Ronald Harwood forbids women from lead role in The Dresser
Ronald Harwood has said he will never allow a woman to play the lead role in his renowned play The Dresser, and that he has written the exclusion into his will.
The playwright, who received Olivier and Tony nominations for the drama, said it would be “impossible” for a woman to play the part of Sir – an ageing and experienced actor who has played King Lear 227 times.
He claimed casting a woman in the role “would just make an absolute nonsense of my play and I don’t want to do that”.
He told The Telegraph: “It is just impossible. How could it happen? It’s impossible for a woman to play Lear more than 100 times. It would be nonsense, it wouldn’t happen.”
Harwood then revealed he had written a clause into his will stating no woman should ever be allowed to take on the role.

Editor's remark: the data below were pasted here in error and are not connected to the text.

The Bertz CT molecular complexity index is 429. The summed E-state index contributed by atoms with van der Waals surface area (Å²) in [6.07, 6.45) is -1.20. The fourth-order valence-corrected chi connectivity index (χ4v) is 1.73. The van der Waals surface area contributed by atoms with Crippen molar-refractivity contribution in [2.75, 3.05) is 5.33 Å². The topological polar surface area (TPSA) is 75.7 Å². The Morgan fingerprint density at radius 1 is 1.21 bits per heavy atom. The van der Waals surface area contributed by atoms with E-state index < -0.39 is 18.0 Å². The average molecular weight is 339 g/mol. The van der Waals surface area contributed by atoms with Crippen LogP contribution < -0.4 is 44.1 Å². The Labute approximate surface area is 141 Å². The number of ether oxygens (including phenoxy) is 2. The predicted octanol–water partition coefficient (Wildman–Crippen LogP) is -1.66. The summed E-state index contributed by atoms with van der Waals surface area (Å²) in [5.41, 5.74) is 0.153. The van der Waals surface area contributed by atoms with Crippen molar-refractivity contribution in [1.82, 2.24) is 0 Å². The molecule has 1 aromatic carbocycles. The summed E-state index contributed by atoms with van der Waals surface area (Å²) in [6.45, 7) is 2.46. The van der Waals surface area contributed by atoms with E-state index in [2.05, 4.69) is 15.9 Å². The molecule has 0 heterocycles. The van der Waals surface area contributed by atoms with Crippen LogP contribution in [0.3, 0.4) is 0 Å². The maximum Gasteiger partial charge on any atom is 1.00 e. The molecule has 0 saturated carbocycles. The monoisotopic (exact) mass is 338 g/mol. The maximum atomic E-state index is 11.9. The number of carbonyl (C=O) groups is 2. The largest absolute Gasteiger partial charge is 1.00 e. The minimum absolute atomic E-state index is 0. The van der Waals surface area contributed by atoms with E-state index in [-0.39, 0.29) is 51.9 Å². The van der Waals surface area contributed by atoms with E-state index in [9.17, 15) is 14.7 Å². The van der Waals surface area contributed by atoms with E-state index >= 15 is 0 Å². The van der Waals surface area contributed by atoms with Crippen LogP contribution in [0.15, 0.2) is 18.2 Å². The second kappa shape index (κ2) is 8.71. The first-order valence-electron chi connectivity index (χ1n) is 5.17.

His comments follow claims by new Shakespeare’s Globe head Emma Rice that there is no reason male Shakespeare roles should not be gender-swapped to create more roles for women.
Responding to Rice’s remarks, Harwood said he took issue with female actors taking on roles that are written as male.
“I don’t have a problem with women playing men generally… well I do actually, but that’s another matter,” he said.
A new BBC adaptation of The Dresser starring Anthony Hopkins and Ian McKellen was aired on BBC2 in November.
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